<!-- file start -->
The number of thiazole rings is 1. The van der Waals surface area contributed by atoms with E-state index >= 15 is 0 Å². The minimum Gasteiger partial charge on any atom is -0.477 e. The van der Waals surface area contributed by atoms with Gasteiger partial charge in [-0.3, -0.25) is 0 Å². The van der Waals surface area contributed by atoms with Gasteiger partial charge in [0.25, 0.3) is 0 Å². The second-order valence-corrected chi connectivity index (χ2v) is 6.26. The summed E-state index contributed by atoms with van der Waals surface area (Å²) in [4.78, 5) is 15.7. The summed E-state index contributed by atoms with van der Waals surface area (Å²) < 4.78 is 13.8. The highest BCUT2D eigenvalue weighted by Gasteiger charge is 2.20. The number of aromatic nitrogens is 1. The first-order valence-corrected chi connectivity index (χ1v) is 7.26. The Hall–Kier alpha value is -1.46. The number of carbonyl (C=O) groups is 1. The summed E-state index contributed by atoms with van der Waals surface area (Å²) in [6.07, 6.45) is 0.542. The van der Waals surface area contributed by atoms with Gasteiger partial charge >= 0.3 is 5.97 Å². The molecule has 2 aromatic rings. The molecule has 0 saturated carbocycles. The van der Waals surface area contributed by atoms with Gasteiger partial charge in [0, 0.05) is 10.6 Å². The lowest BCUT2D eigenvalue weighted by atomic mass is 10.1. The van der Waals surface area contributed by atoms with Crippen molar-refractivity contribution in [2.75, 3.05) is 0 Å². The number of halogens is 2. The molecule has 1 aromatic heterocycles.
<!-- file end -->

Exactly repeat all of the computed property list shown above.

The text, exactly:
The number of thiazole rings is 1. The van der Waals surface area contributed by atoms with E-state index >= 15 is 0 Å². The minimum Gasteiger partial charge on any atom is -0.477 e. The van der Waals surface area contributed by atoms with Gasteiger partial charge in [-0.3, -0.25) is 0 Å². The van der Waals surface area contributed by atoms with Gasteiger partial charge in [0.25, 0.3) is 0 Å². The second-order valence-corrected chi connectivity index (χ2v) is 6.26. The summed E-state index contributed by atoms with van der Waals surface area (Å²) in [4.78, 5) is 15.7. The summed E-state index contributed by atoms with van der Waals surface area (Å²) < 4.78 is 13.8. The highest BCUT2D eigenvalue weighted by Gasteiger charge is 2.20. The number of aromatic nitrogens is 1. The first-order valence-corrected chi connectivity index (χ1v) is 7.26. The Hall–Kier alpha value is -1.46. The number of carbonyl (C=O) groups is 1. The summed E-state index contributed by atoms with van der Waals surface area (Å²) in [6.07, 6.45) is 0.542. The van der Waals surface area contributed by atoms with Gasteiger partial charge >= 0.3 is 5.97 Å². The molecule has 2 aromatic rings. The molecule has 0 saturated carbocycles. The van der Waals surface area contributed by atoms with Gasteiger partial charge in [0, 0.05) is 10.6 Å². The lowest BCUT2D eigenvalue weighted by atomic mass is 10.1. The van der Waals surface area contributed by atoms with Crippen molar-refractivity contribution in [2.75, 3.05) is 0 Å². The number of halogens is 2. The molecule has 1 aromatic heterocycles.